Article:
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Conservative Party Leader Pierre Poilievre speaks during a rally in Ottawa on March 24.Spencer Colby/The Canadian Press

As federal Conservative Leader Pierre Poilievre prepares to hold a rally Monday on Vancouver Island, a new poll suggests the provincial Conservative Party in British Columbia is benefiting from his popularity even though there are no official links between the two parties.

Fifty-six per cent of likely federal Conservative voters support the provincial Conservatives instead of BC United, the other centre-right party, according to a survey by the Angus Reid Institute.

The same poll found two in five federal Conservative supporters say they don’t know BC Conservative Leader John Rustad, but those who do are more positive than not in their views of him.

The Angus Reid findings are based on an online survey conducted between Feb. 28 and March 6, with a random survey of 809 adult respondents. It has a margin of error of plus or minus three percentage points, 19 times out of 20.

The Poilievre effect appears to be having a striking impact on politics in British Columbia, with the provincial Conservative Party, which has two members in the 87-seat legislature, lately surging in support over the Official Opposition BC United party, which has 26 seats.

At one time, the BC United party ran under the name BC Liberals, and was the dominant party challenging the NDP in the province. The NDP currently governs under Premier David Eby and holds 55 seats.

BC Liberals governed from 2001 to 2017 under premiers Gordon Campbell and Christy Clark. BC United’s current leader, Kevin Falcon, was a senior cabinet minster for both premiers.

As the two conservative parties in the province challenge each other, both highlight their links to Mr. Poilievre.

On March 12, BC Conservative Leader John Rustad posted on X, noting that his party stands with Mr. Poilievre in calling on Prime Minister Justin Trudeau and Mr. Eby to “axe the tax” – eliminate carbon pricing. The posting featured side-by-side headshots of Mr. Poilievre and Mr. Rustad.

Two days later, Mr. Falcon, speaking for BC United, posted on X with an image of him shaking Mr. Poilievre’s hand, and saying he joins Conservative and Liberal premiers from across Canada “in standing with Pierre Poilievre’s call to spike the hike. British Columbians simply cannot afford another David Eby NDP carbon tax hike.”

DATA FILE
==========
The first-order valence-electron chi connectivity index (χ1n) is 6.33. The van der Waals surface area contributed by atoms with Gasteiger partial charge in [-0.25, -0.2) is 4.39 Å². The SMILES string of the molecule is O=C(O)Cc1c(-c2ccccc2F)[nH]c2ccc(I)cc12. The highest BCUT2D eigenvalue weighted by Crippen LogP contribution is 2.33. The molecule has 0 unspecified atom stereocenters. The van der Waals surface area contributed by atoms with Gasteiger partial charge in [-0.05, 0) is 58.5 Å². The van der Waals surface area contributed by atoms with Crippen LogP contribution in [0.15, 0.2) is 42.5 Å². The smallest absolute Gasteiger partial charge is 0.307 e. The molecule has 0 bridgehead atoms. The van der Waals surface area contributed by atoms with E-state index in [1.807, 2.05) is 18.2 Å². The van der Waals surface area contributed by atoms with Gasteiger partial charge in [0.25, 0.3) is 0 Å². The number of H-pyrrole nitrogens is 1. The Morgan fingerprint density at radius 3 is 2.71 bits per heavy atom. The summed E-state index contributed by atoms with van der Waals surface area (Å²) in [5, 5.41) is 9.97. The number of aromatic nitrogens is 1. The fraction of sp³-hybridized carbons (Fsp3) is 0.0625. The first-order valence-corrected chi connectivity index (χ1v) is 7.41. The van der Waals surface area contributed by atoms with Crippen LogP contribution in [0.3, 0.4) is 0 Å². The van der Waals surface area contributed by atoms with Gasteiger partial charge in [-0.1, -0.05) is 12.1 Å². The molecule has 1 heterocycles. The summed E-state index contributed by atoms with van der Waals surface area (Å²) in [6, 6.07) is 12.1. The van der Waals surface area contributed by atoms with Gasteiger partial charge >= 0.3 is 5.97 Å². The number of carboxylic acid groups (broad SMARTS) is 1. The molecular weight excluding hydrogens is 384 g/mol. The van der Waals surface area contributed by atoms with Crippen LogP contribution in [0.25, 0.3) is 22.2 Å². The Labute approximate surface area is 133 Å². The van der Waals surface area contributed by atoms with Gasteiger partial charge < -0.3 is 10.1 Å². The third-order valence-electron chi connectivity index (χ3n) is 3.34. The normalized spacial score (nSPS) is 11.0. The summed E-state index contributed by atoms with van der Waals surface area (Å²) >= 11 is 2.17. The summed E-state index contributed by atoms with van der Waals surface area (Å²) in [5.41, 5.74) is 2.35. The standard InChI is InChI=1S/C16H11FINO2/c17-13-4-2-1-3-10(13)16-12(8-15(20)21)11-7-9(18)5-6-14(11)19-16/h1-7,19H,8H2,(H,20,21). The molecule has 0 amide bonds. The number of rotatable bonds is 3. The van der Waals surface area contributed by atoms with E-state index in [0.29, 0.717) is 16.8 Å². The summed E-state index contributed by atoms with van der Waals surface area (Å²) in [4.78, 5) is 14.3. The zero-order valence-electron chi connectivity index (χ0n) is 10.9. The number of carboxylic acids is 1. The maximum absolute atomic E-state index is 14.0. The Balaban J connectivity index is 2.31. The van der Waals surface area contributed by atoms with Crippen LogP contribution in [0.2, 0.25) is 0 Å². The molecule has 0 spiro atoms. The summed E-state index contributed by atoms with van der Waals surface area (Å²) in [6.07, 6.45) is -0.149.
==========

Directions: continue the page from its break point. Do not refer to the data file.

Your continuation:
British Columbia and Quebec have their own carbon-pricing systems, which means the federal carbon price is not applied there. In 2008, B.C. introduced North America’s first broad-based pricing on carbon.

The provincial Conservatives have promised to scrap provincial carbon pricing. BC United would remove the levy if the federal Conservatives win power in the next election and get rid of it nationwide.

In Nanaimo on Monday, Mr. Poilievre make his case for axing federal carbon pricing.

“There’s no question there has been some overlap and help from that,” provincial Conservative Leader John Rustad said in an interview about Mr. Poilievre’s campaigning.

“We appreciate that, obviously,” he said.

Mr. Rustad said he has met Mr. Poilievre a few times, and some members of his party support the policies of the federal party, but that there is no official link between the two.

Mr. Rustad once served as a cabinet minister with the BC Liberals, holding the Aboriginal relations and forests portfolios under Ms. Clark. He was removed from the BC Liberals by Mr. Falcon in August, 2022, for sharing a post on social media questioning climate change.

Shachi Kurl, president of the Angus Reid Institute, said that even though Mr. Rustad is quite unknown to many British Columbians, and certainly less well-known than BC United Leader Mr. Falcon, his party is receiving the same level of support.

“So that does speak to the power of branding and the power of the Conservative label and that is very clearly lifting the BC Conservative Party.”

The Angus Reid analysis indicates that the net favorability of Mr. Rustad is higher than that of Mr. Falcon.

Political scientist Hamish Telford of the University of the Fraser Valley said he has seen no sign that Mr. Poilievre is specifically favouring one of the centre-right parties over the other – he has been taking on Mr. Eby, most recently over carbon pricing.

“But I do think it’s the case that BC Conservatives are benefiting simply by brand recognition by Mr. Poilievre’s popularity,” he said.

Mr. Falcon was not available for an interview, but Adam Wilson, communications director for BC United, said the BC Conservatives are “a non-serious party who received 1.91 per cent of the vote in 2020 with no affiliation to the federal Conservative Party of Canada.”

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